Benefits of electric cars

As electric vehicles become more mainstream and more manufacturers launch new models, many of us are now considering buying an electric car. There are a wide range of benefits for drivers considering making the switch, but are you aware of all of them?

Electric car running costs

Many people are choosing to the make the switch to electric cars and are finding themselves pleasantly surprised by the cost of running one. Because while some electric models may have slightly higher starting prices than petrol cars, there are certainly financial benefits further down the line.


Electric car running costs fit into three different categories:
• Purchase cost (incentive and tax exemption/reduction)
• Owning cost (road tax exemption/reduction)
• Company car usage cost (BiK tax exemption/reduction)

One of the main ways that going electric could save you money is in re-fuelling costs. Today’s drivers are used to paying a lot of money to fill up even the smallest, most economical petrol cars – and fluctuations in the price of oil mean this cost can often be significantly higher. Charging an electric car, however, costs just a fraction of this.

There are several things that can affect the price of charging an electric car, such as whether you’re charging at home or in public, and how strong your electricity is. As a general guide, an overnight charge at home is the cheapest way to ‘re-fuel’.

There is an upfront cost for at-home charging unit. However, the government grant and subsidies for buying an electric vehicle can offset some of this, meaning you pay less. Charging at public units can be more expensive on an hourly basis, but this is typically because they have a much higher voltage and therefore can charge more quickly.

Are electric car batteries bad for the environment?

One of the greatest benefits of owning an electric car is that they are cheaper to run than a petrol or diesel car, all thanks to being powered by a battery. But have you ever wondered how bad these batteries are for the environment?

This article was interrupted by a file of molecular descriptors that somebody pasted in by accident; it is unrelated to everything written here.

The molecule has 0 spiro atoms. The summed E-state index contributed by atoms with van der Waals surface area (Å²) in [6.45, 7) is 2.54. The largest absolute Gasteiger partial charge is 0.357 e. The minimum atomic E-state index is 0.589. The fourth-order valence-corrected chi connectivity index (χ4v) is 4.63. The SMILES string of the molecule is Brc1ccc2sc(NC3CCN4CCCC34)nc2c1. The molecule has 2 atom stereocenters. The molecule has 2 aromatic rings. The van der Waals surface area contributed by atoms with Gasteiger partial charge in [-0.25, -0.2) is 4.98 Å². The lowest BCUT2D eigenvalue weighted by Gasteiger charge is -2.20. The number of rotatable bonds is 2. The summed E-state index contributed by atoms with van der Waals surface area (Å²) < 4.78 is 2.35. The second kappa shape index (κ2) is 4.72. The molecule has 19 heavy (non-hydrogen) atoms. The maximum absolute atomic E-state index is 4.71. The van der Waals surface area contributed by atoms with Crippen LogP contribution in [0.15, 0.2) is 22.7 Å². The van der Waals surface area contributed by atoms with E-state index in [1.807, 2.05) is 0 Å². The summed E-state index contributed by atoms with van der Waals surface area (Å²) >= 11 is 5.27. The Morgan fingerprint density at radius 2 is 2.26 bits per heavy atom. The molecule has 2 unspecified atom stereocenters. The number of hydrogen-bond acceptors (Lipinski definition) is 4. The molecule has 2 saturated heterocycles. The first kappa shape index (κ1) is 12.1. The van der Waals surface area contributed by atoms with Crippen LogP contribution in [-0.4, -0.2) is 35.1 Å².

The manufacturing process of electric cars does produce more emissions than the production of conventional cars. This is because there’s a range of rare earth metals used in the construction of the battery. The extraction and manipulation of these rare earth metals contributes to their greenhouse emissions. Despite this, electric cars remain good for the environment because technological advancements and efficiencies in the industry will see those emissions reduce as electric cars become more mainstream.

As well as this, the EV battery recycling market is quickly growing, and the industry is also predicted to benefit from this. There’s an increased need for technological advances in manufacturing techniques and the process of recovering and reusing the valuable metals within batteries that have reached end of life. This helps to reduce the lifetime environmental impact of the manufacturing of batteries as there is a reduced reliance on mining and the production of new batteries.


Electric car grants

Because most electric vehicles are purchased from new and include new technologies, they often appear more expensive in comparison to similar petrol or diesel models.

To help promote the uptake of electric vehicles and offset this cost, European governments have introduced several electric car grants and subsidies.

Environmental benefits of electric vehicles

Electric cars produce zero exhaust emissions, which means they do not emit any harmful exhaust gases into the air. This can benefit the environment as exhaust gases can negatively impact various health conditions and also have an impact on climate change.
Aside from the obvious benefit of no emissions, electric cars are also more energy efficient than regular vehicles, which means they use their energy in a more productive way and require less energy to get you to your destination.

Performance benefits of electric vehicles

Many assume that the power of an electric vehicle is less than that of a petrol or diesel model, but in many cases this is untrue. Often, electric vehicles perform better than combustion engines in terms of power, torque and acceleration. They can also be found to handle better, as electric vehicles have a lower centre of gravity due to the heavy batteries mounted in the chassis.

Electric cars are also designed to be as efficient as possible, with fewer moving parts. There are generally three main components: the on-board charger, inverter and motor. This means there is reduced wear and tear and less stress on the motor, with fewer parts susceptible to damage.